Research Newsletter - Issue 92: Spotlight

DCU’s Multi-Disciplinary Contributions to the World of Sports Research

Dublin City University has a long association with sport, including many successes in intervarsity GAA tournaments such as the Sigerson and O'Connor cups, as well as prominent sporting alumni such as Irish rugby international Tadgh Furlong and Women's Hockey World Cup silver medallists Hannah Matthews and Alison Meeke.

The University is home to the School of Health and Human Performance (HHP). The school’s current research partnerships, in collaboration with SFI Insight, include the Premier League, Leinster Rugby, Premiership Rugby in the UK, as well as the GAA. Researchers in the School of Health and Human Performance have also led projects of national significance such as Moving Well Being Well, Kids Active Y-PATH and the All-Island Children’s Sport Participation and Physical Activity. Other schools across DCU are also producing high quality, impactful research touching on all aspects of professional and amateur sports.


Aidan Brady

Aidan Brady (right)

A recent collaboration between the School of Health and Human Performance, Insight, and the School of Computing used GPS technology to gather data on performances from 41 Gaelic games referees in 326 All Ireland and National Football League games. Dr Aidan Brady (formerly HHP), Prof. Niall Moyna (HHP), Dr Michael Scriney (Computing) and Dr Andrew McCarren (Computing) wanted to compare activity profiles of referees at All Ireland level, and in each of the four divisions of the NFL to inform future conditioning programmes for referees.

Another project within the School of Computing and Insight is looking to optimise data gathered in athlete tracking programmes for AI analysis. While large volumes of data can be gathered using wearable technology, these simple data don’t always lend themselves to machine learning analysis. Valerio Antonini, Dr Alessandra Mileo and Prof. Mark Roantree looked to overcome this by focusing on events and actions: variables like speed are converted into categories like ‘standing,’ ‘walking,’ ‘jogging,’ ‘running,’ ‘high-intensity running,’ and ‘sprinting’ on a second-by-second basis. This data can be used by coaches to prevent fatigue and injury among athletes.


Michael Quinn and David McGovern

Michael Quinn and Dr David McGovern

Michael Quinn and Dr David McGovern from the School of Psychology delved into the minds of goalkeepers to explore how they perceive the world. World cup winning keeper Gianluigi Buffon famously called his colleagues between the sticks as ‘weird guys… different from everyone one else (who are) always ready to save the day.’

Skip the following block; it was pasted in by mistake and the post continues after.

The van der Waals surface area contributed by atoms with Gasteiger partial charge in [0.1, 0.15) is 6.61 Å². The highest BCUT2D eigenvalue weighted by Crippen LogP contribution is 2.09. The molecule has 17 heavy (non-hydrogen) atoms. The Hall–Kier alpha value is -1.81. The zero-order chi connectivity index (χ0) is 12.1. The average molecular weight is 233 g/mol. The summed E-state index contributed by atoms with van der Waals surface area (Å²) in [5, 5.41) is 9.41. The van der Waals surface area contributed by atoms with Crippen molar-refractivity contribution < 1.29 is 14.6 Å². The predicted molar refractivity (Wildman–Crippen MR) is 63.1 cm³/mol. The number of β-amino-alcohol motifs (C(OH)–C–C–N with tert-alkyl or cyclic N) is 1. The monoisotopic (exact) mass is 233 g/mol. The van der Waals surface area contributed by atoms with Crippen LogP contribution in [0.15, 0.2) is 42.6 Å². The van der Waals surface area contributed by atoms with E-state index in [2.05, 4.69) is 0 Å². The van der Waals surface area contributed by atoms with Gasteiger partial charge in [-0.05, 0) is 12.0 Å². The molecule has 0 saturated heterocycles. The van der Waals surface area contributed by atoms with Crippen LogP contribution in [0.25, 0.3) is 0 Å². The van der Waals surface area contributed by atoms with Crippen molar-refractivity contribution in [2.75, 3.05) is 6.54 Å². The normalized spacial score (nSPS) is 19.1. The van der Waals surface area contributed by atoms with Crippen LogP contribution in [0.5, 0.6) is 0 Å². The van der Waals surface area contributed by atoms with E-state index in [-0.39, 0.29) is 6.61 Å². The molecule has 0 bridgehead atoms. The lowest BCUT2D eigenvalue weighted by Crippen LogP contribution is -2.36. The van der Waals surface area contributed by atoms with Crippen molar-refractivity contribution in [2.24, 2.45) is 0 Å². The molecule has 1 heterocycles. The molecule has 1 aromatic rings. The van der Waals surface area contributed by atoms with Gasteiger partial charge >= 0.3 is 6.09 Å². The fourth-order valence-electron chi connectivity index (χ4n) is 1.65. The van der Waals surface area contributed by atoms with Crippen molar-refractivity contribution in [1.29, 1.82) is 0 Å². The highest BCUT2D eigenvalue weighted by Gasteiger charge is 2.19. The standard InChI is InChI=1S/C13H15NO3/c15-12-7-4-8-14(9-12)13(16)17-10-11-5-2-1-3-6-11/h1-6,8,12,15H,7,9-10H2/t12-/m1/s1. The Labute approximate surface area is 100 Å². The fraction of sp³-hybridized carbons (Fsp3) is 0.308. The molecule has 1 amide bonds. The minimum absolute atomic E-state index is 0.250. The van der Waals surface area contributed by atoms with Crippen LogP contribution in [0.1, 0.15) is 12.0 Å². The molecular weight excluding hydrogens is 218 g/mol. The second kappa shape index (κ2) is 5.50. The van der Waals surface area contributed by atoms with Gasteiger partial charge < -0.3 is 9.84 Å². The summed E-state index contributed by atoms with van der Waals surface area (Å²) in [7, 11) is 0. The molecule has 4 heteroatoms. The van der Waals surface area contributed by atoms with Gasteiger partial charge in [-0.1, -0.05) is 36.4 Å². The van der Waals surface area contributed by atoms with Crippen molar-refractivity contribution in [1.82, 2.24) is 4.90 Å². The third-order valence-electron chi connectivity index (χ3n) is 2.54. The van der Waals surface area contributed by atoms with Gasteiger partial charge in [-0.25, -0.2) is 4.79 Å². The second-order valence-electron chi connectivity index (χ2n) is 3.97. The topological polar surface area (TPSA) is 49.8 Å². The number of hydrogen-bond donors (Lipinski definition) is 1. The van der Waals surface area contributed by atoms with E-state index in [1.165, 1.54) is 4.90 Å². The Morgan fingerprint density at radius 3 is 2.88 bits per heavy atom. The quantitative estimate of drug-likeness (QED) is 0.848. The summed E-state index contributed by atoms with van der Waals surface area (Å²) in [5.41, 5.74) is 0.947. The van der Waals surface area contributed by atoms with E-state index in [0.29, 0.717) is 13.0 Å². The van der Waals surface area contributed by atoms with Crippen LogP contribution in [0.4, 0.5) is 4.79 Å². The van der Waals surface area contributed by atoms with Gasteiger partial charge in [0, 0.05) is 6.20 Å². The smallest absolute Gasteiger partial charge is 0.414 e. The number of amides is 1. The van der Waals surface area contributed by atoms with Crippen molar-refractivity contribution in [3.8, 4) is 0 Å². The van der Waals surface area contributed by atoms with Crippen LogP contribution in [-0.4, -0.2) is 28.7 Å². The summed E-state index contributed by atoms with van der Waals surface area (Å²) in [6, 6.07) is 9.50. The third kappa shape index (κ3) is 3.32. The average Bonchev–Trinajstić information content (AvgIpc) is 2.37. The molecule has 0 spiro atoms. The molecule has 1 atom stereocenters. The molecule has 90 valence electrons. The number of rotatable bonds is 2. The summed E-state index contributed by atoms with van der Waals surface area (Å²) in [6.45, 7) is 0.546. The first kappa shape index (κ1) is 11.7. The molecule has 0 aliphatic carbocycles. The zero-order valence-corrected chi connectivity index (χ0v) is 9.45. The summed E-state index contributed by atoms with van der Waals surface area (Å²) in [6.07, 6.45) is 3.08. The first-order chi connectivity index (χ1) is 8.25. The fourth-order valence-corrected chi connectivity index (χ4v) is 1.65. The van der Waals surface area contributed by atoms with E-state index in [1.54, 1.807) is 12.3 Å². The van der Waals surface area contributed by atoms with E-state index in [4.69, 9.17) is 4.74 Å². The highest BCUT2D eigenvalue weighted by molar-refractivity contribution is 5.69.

Quinn and McGovern went a long way to test this hypothesis for the first time by examining ‘multisensory integration’ in goalkeepers at a range of levels. Information regarding the way their brains combine information from multiple organs yielded key findings that indicate differences in how goalkeepers perceive things.


DCU researchers are also focused on the sporting activities of amateur athletes and more casual runners. Along with a team from HHP, Dr Aoife Burke examined running-related injuries in 258 recreational runners over the course of a year to determine the influence of factors such as injury history, training, acceleration, and impact to determine injury prevention tactics. A combined School of Health and Human Performance and Insight team led by Aisling Lacey (Insight) worked with runners from local running clubs to devise an ‘injury continuum.' This continuum allows runners and clinicians to understand the potential progressions of low level ‘niggles’ to far more serious, potentially career-ending issues.


Gary Sinclair

Dr Gary Sinclair

Taking a more off-the-field focus, Business School researchers Dr Gary Sinclair,  Prof. Theo Lynn and Dr Colm Kearns have worked with collaborators from a range of UK universities on a project about high level sportswashing

The study examines in detail an under-researched area of longer term investment-based strategy of sportswashing, using English Premier League team Manchester City (MCFC) as an example. The study used Python programming to analyse thousands of comments from Manchester City fans in a popular online forum. Their work has revealed that a football club’s fans can be particularly significant contributors to, and actors within, sportswashing. 


The breadth of sports related research at DCU speaks to the diversity of social and scientific issues the research community are seeking to tackle, as well as a strong spirit of interdisciplinary collaboration. The projects also reflect the leadership demonstrated by researchers at DCU in projects involving collaborators across Ireland and abroad.